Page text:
Song of the Urban Ranger
I am an urban ranger, I walk, it's what I do. The city is my wilderness, Sky scrapers are my trees. I hang my thoughts on lamp posts, And park my dreams in metered spots. I populate the empty lots With my good ghosts, And invest the pavement with diamond recollections. Exertions are my exercise, My labors for effect. I walk to go and go to walk. I walk to work and work that I might walk. I walk to dream up orders For my servile sitting self. No stagnant sedentary thoughts Shall rule this life. But who knows what's for what. I sure walk a hell of a lot.
Don't waste my time, what is this?
Urban Ranger is an extended metaphor to convince people (starting with myself) to make a habit of purposeful, sustained walking.
Man, you are a bad poet
And you should be doing your job. Gimme a break. This is the internet.
Exertion vs. Exercise
It's idiotic. We've invented one class of machine to spare us physical exertion, and another class of machine to inflict it back on us again, but in an infinitely more boring, painful, and useless manner. We view it as the triumph of our age that work no longer means labor, that we can burn fossil fuel instead of living muscle. And yet we berate ourselves that we do not labor in our leisure time, that we do not spend our freed hours in the gym, that torture chamber that is only possible because the automobile and the escalator have saved us so much labor that the surfeit is killing us.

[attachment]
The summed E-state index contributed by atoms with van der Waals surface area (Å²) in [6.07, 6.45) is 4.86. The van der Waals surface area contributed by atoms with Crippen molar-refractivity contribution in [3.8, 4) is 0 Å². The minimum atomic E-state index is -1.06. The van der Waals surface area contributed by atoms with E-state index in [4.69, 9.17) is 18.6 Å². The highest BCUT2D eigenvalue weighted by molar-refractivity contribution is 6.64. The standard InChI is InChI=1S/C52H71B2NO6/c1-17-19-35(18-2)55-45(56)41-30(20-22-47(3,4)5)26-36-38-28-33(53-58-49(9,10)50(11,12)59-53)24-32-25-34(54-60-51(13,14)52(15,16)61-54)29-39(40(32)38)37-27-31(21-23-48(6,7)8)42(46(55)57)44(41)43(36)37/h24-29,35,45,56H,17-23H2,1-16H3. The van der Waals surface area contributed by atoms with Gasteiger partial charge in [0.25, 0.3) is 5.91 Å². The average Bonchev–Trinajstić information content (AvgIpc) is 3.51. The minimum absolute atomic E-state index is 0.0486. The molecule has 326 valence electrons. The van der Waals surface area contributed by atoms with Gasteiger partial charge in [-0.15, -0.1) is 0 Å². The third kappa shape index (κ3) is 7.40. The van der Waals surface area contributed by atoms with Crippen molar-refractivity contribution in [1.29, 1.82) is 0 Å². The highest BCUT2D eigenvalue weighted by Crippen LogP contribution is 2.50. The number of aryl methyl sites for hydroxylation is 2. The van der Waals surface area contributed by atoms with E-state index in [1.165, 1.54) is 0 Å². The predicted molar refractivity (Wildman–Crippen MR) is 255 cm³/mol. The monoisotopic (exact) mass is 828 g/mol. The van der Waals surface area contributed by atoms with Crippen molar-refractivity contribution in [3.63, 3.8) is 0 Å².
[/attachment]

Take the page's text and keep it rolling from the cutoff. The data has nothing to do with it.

It's offensive. Work, dammit, and you won't have to play work later. No, you probably can't kill a caribou for dinner, or plow a field, or do most of the useful work that your ancestors did for thousands of generations. But you can still walk. And believe it or not, walking is enough (more on that below).